Also published on the Free Software Foundation's community blog:
Amin Bandali: Why it's fun to participate in LibrePlanet
I'm Amin Bandali, a free/libre software activist by passion, and a software developer/engineer and computing scientist by profession. I am a former intern and current volunteer with the Free Software Foundation (FSF), and a member of the GNU Project. One of the ways I volunteer with the FSF is through LibrePlanet. I've helped with various aspects of the conference's organization, currently mainly helping as a member of the LibrePlanet committee, which reviews all session proposals. In this blog post I'd like to give a quick background on how and why I got involved with LibrePlanet and how I contribute to it today. I will also share how you, too, could start helping with the organization of the conference in a number of different ways, if you're interested!
I first got involved with LibrePlanet as a volunteer a few years back. By that point, I'd enjoyed participating in the conference via IRC and watching the talks online for a few years, and I was looking for ways to get involved. As I couldn't make it to Boston to attend LibrePlanet in person, I volunteered online, with tasks such as helping watch over the conference IRC channels and answering questions as best as I could. I seemed to have done a decent job, since the FSF folks later asked if I could do the same for a few non-LibrePlanet online FSF events too, which I gladly accepted.
Having enjoyed both participating and volunteering for LibrePlanet, I thought it would be great if I could give a talk of my own, too. This only became possible for me after 2020 with the possibility of doing remote presentations. Since I sadly cannot attend the event in person currently, this was a welcome side-effect of the conference temporarily switching to an online-only format. So, I submitted a proposal to talk about "Jami and how it empowers users" for LibrePlanet 2021, which was accepted and became my first LibrePlanet talk. Though presenting, or even just submitting a talk at a large conference like LibrePlanet, may sometimes seem like an intimidating task, I had a great time presenting mine, thanks in no small part to the FSF staff and other volunteer organizers, as well as the audience members.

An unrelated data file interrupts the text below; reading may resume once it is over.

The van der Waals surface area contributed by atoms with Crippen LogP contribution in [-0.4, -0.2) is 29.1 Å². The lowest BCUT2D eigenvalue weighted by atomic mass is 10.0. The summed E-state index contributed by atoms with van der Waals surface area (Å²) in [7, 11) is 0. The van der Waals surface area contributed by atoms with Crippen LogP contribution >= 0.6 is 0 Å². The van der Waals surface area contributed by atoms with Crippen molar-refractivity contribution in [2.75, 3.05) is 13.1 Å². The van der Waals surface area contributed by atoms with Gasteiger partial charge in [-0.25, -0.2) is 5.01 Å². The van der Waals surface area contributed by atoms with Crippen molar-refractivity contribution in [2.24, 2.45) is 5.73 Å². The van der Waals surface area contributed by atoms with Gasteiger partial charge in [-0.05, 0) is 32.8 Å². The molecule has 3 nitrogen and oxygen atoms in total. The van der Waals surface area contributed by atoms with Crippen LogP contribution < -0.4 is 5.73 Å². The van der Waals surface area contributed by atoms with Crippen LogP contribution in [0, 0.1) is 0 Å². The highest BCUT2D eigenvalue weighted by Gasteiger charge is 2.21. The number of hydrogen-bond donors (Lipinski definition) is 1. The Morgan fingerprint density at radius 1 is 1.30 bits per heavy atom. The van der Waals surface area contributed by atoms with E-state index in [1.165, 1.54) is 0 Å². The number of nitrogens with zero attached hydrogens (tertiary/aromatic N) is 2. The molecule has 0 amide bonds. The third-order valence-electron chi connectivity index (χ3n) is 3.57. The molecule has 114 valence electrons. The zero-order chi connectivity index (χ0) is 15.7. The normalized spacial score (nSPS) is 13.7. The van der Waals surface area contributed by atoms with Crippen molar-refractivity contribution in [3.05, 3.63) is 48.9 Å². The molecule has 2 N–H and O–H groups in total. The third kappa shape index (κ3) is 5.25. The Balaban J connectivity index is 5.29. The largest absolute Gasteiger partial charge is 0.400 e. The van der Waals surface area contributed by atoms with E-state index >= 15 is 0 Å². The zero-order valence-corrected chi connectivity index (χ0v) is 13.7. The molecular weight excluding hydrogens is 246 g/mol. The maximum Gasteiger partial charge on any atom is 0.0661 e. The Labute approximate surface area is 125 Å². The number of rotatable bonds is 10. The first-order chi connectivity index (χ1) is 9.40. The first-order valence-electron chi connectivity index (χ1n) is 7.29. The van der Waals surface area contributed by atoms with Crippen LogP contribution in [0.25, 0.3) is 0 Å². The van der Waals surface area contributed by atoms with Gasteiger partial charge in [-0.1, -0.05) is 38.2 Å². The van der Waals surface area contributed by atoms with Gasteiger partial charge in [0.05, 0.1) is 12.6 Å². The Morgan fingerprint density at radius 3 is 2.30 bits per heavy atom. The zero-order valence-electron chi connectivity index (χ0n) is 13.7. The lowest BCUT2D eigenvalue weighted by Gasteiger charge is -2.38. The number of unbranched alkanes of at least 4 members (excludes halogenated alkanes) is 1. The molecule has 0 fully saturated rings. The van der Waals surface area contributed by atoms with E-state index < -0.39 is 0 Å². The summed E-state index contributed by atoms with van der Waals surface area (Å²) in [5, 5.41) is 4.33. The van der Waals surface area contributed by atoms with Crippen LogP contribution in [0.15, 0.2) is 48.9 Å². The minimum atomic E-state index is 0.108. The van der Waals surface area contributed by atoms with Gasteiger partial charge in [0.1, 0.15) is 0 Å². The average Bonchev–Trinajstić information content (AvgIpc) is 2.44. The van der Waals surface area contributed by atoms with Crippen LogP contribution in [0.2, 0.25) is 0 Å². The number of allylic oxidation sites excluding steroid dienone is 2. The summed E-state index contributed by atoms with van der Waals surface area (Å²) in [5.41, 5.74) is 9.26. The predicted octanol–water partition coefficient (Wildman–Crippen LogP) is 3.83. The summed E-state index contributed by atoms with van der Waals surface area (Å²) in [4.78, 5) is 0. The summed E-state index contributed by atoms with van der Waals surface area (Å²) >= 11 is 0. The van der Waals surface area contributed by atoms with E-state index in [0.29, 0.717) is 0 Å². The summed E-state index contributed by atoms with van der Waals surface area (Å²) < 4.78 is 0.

The FSF staff were supportive and encouraging throughout the entire process of preparing and presenting my talk, and the audience gave positive and/or constructive feedback after my presentation. Plus, I greatly enjoyed discussing various free software topics with them, which was not really surprising because the folks attending LibrePlanet tend to be free software enthusiasts or activists like myself who are often just as eager to watch and chat with others about free software. And, as my good GNU friend Jason Self puts it, LibrePlanet is a wonderful place for such enthusiasts to "recharge their free software batteries each year".
Back in 2020, I was invited to join the LibrePlanet committee, a diverse team of volunteers from different backgrounds and areas of expertise that review all sessions submitted, helping select session proposals in a way that provides an exciting lineup of talks for people of differing areas and levels of experience and interest. I humbly and happily accepted the invitation to join the committee, and I help with the reviews to date. (I of course don't review my own session proposals, nor the ones I recognize to be from people I know). If you are also interested in joining the LibrePlanet committee and helping review the wonderful session proposals the team receives for each conference, you can come by the #libreplanet or #fsf channels on the Libera.Chat IRC network and reach out to the FSF staff there, or send an email to firstname.lastname@example.org.